File No. 763.72119/1991

The Ambassador in Italy ( Page) to the Secretary of State


2063. Immediately upon arrival of President’s address, morning of 28th, I sought appointment with Minister for Foreign Affairs who could not see me until late in afternoon. Also immediately sent copies to [Committee on Public Information] for translation and it appears in morning papers with brief but favorable comment relating principally to League of Nations.

Baron Sonnino read address, making comment thereon. To statement of issues he assented. To the reference to lessons of Brest [Page 332] Litovsk and Bucharest he suggested: “I wonder he did not add Belgium, perhaps the strongest of all.” The reference to the declaration of position against peace by compromise evidently pleased him. The declaration regarding League of Nations he approved but expressed the view that it is difficult in its complete realization and application. He agreed entirely with the suggestion that this matter of a league of nations must be settled at the peace table, saying that if formed now it would be only an alliance of the Entente powers and if not formed until afterwards it would be most difficult as Germany would refuse to be bound. He thinks a matter to be considered is the number of small powers who might combine with one side or another thus constituting a majority.

Touching the five numbered paragraphs containing details of the President’s practical program he said that he thought the matters set forth therein less simple than they appeared. To the first he assented fully. The second he thought difficult to realize in actual practice. The principle, however, he evidently approved. The third he thought hardly practicable in the nature of things. The fourth he expressed his assent to in general terms. The fifth he thinks difficult to realize in practice and questioned the soundness of publishing to the world all conventions saying that in the past there have been instances where secrecy contributed greatly to the promotion of peace and justice. He cited the agreement of Plombières. Had that been published the creation of United Italy would have been prevented. He also cited the case of France and Russia in whose agreement secrecy was necessary. Also said the Triple Alliance contributed to the peace of Europe for a generation, its secrecy and indeed mystery having been one of its important factors because others did not know how far the convention went. Moreover, secrecy is often a great protection to weak states.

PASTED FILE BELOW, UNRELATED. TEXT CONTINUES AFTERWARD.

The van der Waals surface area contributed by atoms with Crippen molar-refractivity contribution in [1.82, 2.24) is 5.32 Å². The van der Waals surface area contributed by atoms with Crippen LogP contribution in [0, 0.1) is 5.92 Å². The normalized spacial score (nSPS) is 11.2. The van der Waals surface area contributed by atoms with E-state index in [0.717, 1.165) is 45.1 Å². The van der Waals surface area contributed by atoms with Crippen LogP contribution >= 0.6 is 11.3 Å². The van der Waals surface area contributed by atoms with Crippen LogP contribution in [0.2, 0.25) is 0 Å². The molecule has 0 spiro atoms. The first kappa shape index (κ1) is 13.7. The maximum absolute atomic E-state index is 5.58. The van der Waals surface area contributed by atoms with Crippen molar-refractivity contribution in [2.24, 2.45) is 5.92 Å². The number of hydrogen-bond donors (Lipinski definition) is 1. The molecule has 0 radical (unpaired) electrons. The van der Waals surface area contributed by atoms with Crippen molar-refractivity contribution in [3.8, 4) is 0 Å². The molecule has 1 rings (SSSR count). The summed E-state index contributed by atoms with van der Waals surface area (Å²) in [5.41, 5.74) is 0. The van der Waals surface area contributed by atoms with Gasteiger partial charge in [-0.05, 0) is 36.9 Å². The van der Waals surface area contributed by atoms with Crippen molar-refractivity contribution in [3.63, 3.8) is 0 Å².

Regarding the references to the definitions of their purpose by statesmen and the disappearance of national purposes before the common purpose of mankind he observed, “Statesmen must follow but must also guide the people and prevent their going forward too far.”

Regarding the last paragraph of the address, he began by saying that there is a difference in the height of nations, that is, as I understand, [garbled passage] in their ability to understand principles. He said that he hardly thought these so well understood by the people generally as the President thought; that they take concrete views. A fight starts over some matter or another but as men get into it the causes are lost sight of and the aim is to knock on the head the man who tries to knock you. The people now, he thinks, are inspired by the wish to knock Germany on the head rather than by principles, however sound.